Concerns raised over planned tuition fees at Norwich’s University of East Anglia
University of East Anglia vice-chancellor Prof Edward Acton this week revealed that it would join the growing band of universities wanting to charge maximum tuition fees from September next year.
But many parents in Norwich fear it will bar their children from going to university.
Married mum-of-two Kerry Davis, 42, who lives in Abinger Way, Eaton, said: 'As a parent of two teenage children the option of us being able to send them both to university looks very remote as we could not afford to pay the �9,000 tuition fees.
'The government has talked about help for low income families, but nothing for the majority of hard working families earning an average wage but receiving no help or benefits, who just seem to pay more in tax and are financially worse off than they were 10 years ago.'
Taverham High School pupil Emma Crook, 17, who plans to study chemical engineering at Heriot-Watt University in Edinburgh, Scotland, this year, said the fees will have a big impact on university-goers.
The teenager, who lives in Costessey Drive, Drayton, said: 'It has prevented a lot of students taking a gap year this year and there's been a huge influx of people going to university this year which has made it harder to get in.
'I'm going to a Scottish university and paying �1,800 a year, but that's still going to be expensive for my family to support me.
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'How any ordinary family is going to cope with �9,000 a year, I don't know.'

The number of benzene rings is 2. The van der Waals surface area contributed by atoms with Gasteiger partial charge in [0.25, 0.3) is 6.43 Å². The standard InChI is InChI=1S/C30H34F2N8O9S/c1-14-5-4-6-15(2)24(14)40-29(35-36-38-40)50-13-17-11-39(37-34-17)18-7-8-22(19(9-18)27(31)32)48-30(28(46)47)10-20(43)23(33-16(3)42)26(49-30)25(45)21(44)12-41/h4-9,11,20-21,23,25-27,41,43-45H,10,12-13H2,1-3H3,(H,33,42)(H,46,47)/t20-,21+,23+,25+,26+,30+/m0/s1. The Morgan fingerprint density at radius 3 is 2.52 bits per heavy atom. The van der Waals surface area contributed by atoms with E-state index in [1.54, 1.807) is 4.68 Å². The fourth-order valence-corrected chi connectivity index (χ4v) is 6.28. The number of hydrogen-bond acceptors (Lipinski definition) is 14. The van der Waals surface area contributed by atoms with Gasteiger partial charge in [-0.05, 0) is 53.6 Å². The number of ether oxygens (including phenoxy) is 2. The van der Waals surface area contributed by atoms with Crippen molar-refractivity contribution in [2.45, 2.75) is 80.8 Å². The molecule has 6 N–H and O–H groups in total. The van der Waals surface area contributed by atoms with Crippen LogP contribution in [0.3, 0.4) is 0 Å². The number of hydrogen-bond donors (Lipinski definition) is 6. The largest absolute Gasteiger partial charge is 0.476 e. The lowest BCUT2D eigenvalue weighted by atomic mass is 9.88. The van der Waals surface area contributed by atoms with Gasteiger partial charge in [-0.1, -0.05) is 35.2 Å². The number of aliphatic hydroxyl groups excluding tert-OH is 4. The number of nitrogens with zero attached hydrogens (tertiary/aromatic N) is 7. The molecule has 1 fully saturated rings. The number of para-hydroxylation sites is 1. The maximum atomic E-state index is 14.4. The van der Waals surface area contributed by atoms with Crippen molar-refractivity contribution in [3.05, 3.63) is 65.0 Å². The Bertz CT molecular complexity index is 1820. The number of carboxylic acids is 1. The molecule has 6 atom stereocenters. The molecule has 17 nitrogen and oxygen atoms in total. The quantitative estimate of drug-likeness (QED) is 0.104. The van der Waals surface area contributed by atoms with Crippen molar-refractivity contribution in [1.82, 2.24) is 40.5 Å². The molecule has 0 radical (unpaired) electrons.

Prof Acton promised that a package of measures would see almost one-third of new undergraduates benefiting from 'some form of financial support'.
He also pledged that charging �9,000 a year for all courses would enable UEA to continue to provide a 'first-rate' education. Tom Dolton, communications officer, for the Student Union at the UEA, said they were 'disappointed' with the proposed �9,000 a year fees. He said: 'Whilst we reiterate our stance on free education, we are confident that the targets and processes the university has put in place will ensure the continuing improvement of the student experience of UEA students.
'We plan to continue working with the university to ensure that there will be continual commitment to working to improve widening participation of students applying to the university.'
UEA's fees proposals have been submitted to the Office for Fair Access (Offa) for approval. The organisation can veto any proposed fees over �6,000 a year if universities are not doing enough to widen higher education participation.
Prof Acton said the move was 'necessary' to enable the UEA to improve its position in the top 20 of Britain's higher education institutions and to protect and enhance its student experience and quality of education.
Prof Acton said: 'There has been some very acute soul-searching in terms of the risk that we will frighten off families who will believe headlines that are a little bit misleading about what it means.
'Looking at our fees, it feels very difficult to come in at the average.
'The arguments look terribly strong. You've got to go to �9,000 if you have ambition.'
Earlier this month, University Campus Suffolk said it intended to charge fees of �7,500-8,000. Norwich University College of the Arts (Nuca) said it would not be making an announcement until early May.
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